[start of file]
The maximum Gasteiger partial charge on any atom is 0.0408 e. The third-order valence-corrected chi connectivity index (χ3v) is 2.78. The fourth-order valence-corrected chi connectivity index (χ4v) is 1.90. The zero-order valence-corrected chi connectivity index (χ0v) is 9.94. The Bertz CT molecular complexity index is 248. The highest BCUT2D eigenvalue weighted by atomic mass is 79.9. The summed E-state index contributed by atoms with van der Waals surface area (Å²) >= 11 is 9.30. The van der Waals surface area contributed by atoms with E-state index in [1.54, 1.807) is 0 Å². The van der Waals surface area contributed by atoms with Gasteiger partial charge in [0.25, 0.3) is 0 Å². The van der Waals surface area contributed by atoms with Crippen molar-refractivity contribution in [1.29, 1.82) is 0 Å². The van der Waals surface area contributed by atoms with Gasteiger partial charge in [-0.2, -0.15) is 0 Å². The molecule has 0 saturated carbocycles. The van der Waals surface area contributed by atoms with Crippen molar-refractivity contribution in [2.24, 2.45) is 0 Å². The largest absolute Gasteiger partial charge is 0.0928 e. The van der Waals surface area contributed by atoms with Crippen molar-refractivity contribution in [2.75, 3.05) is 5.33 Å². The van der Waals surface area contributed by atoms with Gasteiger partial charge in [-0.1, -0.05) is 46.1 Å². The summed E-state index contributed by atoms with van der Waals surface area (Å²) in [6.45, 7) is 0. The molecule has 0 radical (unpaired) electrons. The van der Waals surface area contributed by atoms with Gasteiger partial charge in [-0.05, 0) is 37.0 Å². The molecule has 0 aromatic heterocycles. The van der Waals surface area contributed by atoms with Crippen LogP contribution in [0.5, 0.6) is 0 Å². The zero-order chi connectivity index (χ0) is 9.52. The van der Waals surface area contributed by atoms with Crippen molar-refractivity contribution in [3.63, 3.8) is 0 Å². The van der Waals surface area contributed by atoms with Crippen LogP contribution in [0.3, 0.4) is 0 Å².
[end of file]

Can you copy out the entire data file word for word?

The maximum Gasteiger partial charge on any atom is 0.0408 e. The third-order valence-corrected chi connectivity index (χ3v) is 2.78. The fourth-order valence-corrected chi connectivity index (χ4v) is 1.90. The zero-order valence-corrected chi connectivity index (χ0v) is 9.94. The Bertz CT molecular complexity index is 248. The highest BCUT2D eigenvalue weighted by atomic mass is 79.9. The summed E-state index contributed by atoms with van der Waals surface area (Å²) >= 11 is 9.30. The van der Waals surface area contributed by atoms with E-state index in [1.54, 1.807) is 0 Å². The van der Waals surface area contributed by atoms with Gasteiger partial charge in [0.25, 0.3) is 0 Å². The van der Waals surface area contributed by atoms with Crippen molar-refractivity contribution in [1.29, 1.82) is 0 Å². The van der Waals surface area contributed by atoms with Gasteiger partial charge in [-0.2, -0.15) is 0 Å². The molecule has 0 saturated carbocycles. The van der Waals surface area contributed by atoms with Crippen molar-refractivity contribution in [2.24, 2.45) is 0 Å². The largest absolute Gasteiger partial charge is 0.0928 e. The van der Waals surface area contributed by atoms with Crippen molar-refractivity contribution in [2.75, 3.05) is 5.33 Å². The van der Waals surface area contributed by atoms with Gasteiger partial charge in [-0.1, -0.05) is 46.1 Å². The summed E-state index contributed by atoms with van der Waals surface area (Å²) in [6.45, 7) is 0. The molecule has 0 radical (unpaired) electrons. The van der Waals surface area contributed by atoms with Gasteiger partial charge in [-0.05, 0) is 37.0 Å². The molecule has 0 aromatic heterocycles. The van der Waals surface area contributed by atoms with Crippen LogP contribution in [0.5, 0.6) is 0 Å². The zero-order chi connectivity index (χ0) is 9.52. The van der Waals surface area contributed by atoms with Crippen molar-refractivity contribution in [3.63, 3.8) is 0 Å². The van der Waals surface area contributed by atoms with Crippen LogP contribution in [0.3, 0.4) is 0 Å².